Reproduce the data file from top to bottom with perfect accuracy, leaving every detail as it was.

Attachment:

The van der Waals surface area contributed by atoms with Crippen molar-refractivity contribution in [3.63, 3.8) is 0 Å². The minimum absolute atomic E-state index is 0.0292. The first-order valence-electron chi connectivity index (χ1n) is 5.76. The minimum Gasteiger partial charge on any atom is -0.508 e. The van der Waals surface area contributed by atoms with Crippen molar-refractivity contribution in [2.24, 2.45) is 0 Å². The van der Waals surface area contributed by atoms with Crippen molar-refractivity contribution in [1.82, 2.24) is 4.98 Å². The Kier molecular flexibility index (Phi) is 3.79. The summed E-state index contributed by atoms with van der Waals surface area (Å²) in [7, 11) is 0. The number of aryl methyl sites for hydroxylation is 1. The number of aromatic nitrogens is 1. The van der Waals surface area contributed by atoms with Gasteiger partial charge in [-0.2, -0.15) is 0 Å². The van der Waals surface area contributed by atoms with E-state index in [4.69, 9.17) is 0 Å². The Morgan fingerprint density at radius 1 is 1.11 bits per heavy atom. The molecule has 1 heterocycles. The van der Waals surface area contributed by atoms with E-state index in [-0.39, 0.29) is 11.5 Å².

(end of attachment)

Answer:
The van der Waals surface area contributed by atoms with Crippen molar-refractivity contribution in [3.63, 3.8) is 0 Å². The minimum absolute atomic E-state index is 0.0292. The first-order valence-electron chi connectivity index (χ1n) is 5.76. The minimum Gasteiger partial charge on any atom is -0.508 e. The van der Waals surface area contributed by atoms with Crippen molar-refractivity contribution in [2.24, 2.45) is 0 Å². The van der Waals surface area contributed by atoms with Crippen molar-refractivity contribution in [1.82, 2.24) is 4.98 Å². The Kier molecular flexibility index (Phi) is 3.79. The summed E-state index contributed by atoms with van der Waals surface area (Å²) in [7, 11) is 0. The number of aryl methyl sites for hydroxylation is 1. The number of aromatic nitrogens is 1. The van der Waals surface area contributed by atoms with Gasteiger partial charge in [-0.2, -0.15) is 0 Å². The van der Waals surface area contributed by atoms with E-state index in [4.69, 9.17) is 0 Å². The Morgan fingerprint density at radius 1 is 1.11 bits per heavy atom. The molecule has 1 heterocycles. The van der Waals surface area contributed by atoms with E-state index in [-0.39, 0.29) is 11.5 Å².